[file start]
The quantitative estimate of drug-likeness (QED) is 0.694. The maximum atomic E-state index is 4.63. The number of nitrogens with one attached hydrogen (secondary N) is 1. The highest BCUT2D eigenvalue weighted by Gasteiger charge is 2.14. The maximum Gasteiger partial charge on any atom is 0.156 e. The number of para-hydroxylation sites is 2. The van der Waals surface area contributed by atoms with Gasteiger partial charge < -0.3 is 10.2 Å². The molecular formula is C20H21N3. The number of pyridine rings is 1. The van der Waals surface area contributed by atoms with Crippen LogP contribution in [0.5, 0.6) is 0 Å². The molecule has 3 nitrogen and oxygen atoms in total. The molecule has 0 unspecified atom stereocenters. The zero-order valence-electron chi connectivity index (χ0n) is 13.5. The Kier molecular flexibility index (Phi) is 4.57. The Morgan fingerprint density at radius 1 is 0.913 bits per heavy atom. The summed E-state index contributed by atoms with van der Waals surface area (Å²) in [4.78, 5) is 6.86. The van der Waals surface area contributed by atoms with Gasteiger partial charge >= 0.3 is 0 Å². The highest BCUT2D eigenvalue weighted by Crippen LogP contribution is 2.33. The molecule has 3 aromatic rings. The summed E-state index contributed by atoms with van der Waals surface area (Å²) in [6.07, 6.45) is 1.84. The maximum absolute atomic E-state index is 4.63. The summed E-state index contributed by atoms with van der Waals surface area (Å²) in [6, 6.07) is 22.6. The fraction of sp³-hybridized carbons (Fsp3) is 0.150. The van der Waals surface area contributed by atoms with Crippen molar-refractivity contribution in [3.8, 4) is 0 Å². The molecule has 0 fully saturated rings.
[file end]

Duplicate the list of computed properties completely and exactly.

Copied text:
The quantitative estimate of drug-likeness (QED) is 0.694. The maximum atomic E-state index is 4.63. The number of nitrogens with one attached hydrogen (secondary N) is 1. The highest BCUT2D eigenvalue weighted by Gasteiger charge is 2.14. The maximum Gasteiger partial charge on any atom is 0.156 e. The number of para-hydroxylation sites is 2. The van der Waals surface area contributed by atoms with Gasteiger partial charge < -0.3 is 10.2 Å². The molecular formula is C20H21N3. The number of pyridine rings is 1. The van der Waals surface area contributed by atoms with Crippen LogP contribution in [0.5, 0.6) is 0 Å². The molecule has 3 nitrogen and oxygen atoms in total. The molecule has 0 unspecified atom stereocenters. The zero-order valence-electron chi connectivity index (χ0n) is 13.5. The Kier molecular flexibility index (Phi) is 4.57. The Morgan fingerprint density at radius 1 is 0.913 bits per heavy atom. The summed E-state index contributed by atoms with van der Waals surface area (Å²) in [4.78, 5) is 6.86. The van der Waals surface area contributed by atoms with Gasteiger partial charge >= 0.3 is 0 Å². The highest BCUT2D eigenvalue weighted by Crippen LogP contribution is 2.33. The molecule has 3 aromatic rings. The summed E-state index contributed by atoms with van der Waals surface area (Å²) in [6.07, 6.45) is 1.84. The maximum absolute atomic E-state index is 4.63. The summed E-state index contributed by atoms with van der Waals surface area (Å²) in [6, 6.07) is 22.6. The fraction of sp³-hybridized carbons (Fsp3) is 0.150. The van der Waals surface area contributed by atoms with Crippen molar-refractivity contribution in [3.8, 4) is 0 Å². The molecule has 0 fully saturated rings.